With regard to stripping paint from an aircraft, various methods have been used, but these days the methods have to be environmentally friendly and care must be taken to ensure that waste is collected for proper disposal. Lufthansa, for instance experimented with the use of frozen carbon dioxide, wheat starch and laser techniques before concluding that a mixture of water, alcohol and 7 to 10% formic acid is the most environmentally friendly method.
These days an electrostatic painting process is used whereby the spray guns impart a positive charge to the paint particles which are then attracted to the (negative) metal fuselage. As a result spraying losses have fallen from around 35% to only 10%.
Boeing have experimented with applying a nylon material between the primer and top coats so that when repainting becomes necessary, a paint stripper such as benzyl alcohol can be used just to remove the top coat. The intermediate coat process has been used on some B747s and 777s. The 3M Corporation are also conducting trials with a 'paintless' film system, but Boeing concluded that film is not a viable option for commercial aircraft for technical and economic reasons.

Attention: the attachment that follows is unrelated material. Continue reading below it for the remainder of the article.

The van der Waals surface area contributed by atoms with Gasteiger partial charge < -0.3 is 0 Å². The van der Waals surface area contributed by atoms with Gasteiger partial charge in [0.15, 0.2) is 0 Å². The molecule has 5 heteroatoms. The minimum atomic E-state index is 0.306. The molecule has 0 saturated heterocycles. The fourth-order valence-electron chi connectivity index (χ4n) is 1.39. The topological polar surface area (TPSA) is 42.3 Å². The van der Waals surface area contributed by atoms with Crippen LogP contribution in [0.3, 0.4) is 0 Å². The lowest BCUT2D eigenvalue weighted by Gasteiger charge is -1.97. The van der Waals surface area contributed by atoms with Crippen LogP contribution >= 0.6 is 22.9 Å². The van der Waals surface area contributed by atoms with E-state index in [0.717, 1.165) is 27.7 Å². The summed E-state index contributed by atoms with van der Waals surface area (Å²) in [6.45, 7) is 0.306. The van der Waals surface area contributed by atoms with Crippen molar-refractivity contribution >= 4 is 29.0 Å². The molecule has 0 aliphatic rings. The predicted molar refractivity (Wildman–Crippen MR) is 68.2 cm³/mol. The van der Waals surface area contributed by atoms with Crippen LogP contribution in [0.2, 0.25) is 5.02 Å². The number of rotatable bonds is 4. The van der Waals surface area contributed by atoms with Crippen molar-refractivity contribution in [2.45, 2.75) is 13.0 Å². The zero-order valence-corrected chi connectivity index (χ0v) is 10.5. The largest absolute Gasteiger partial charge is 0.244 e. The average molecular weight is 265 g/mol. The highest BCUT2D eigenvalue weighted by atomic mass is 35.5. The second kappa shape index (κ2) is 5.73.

Dispatcher From United States of America, joined Jun 1999, 250 posts, RR: 5 Reply 12, posted (13 years 10 months 5 days 15 hours ago) and read 986 times:
You seem to know a lot about this so I may be totally wrong here but I understand that one of the reasons FedEx changed their livery was to due to the weight of all that purple paint on the aircraft. The new paint scheme (purple tail only) was supposed to be lighter weight. This would seem to contradict what you say about white being the heaviest color. Any thoughts?
Starship From South Africa, joined Nov 1999, 1098 posts, RR: 15 Reply 13, posted (13 years 10 months 5 days 15 hours ago) and read 987 times:
I regret I cannot comment on that. I knew nothing about the subject of aircraft painting a month or two back and posted a topic in order to learn more. There were virtually no responses, so I did some research, but was only able to find two sources on the subject in the time available. The most important facts have been listed above. Whether purple paint weighs more than white is anybody's guess. I love the colour myself - it represents my birth stone - amethyst!
Bruce, it really isn't that bad. I'm just wondering what you might think of our own (South African) attempt at spicing up the artwork on a plane. This one was done in 1996 to promote our rainbow nation's olympic bid.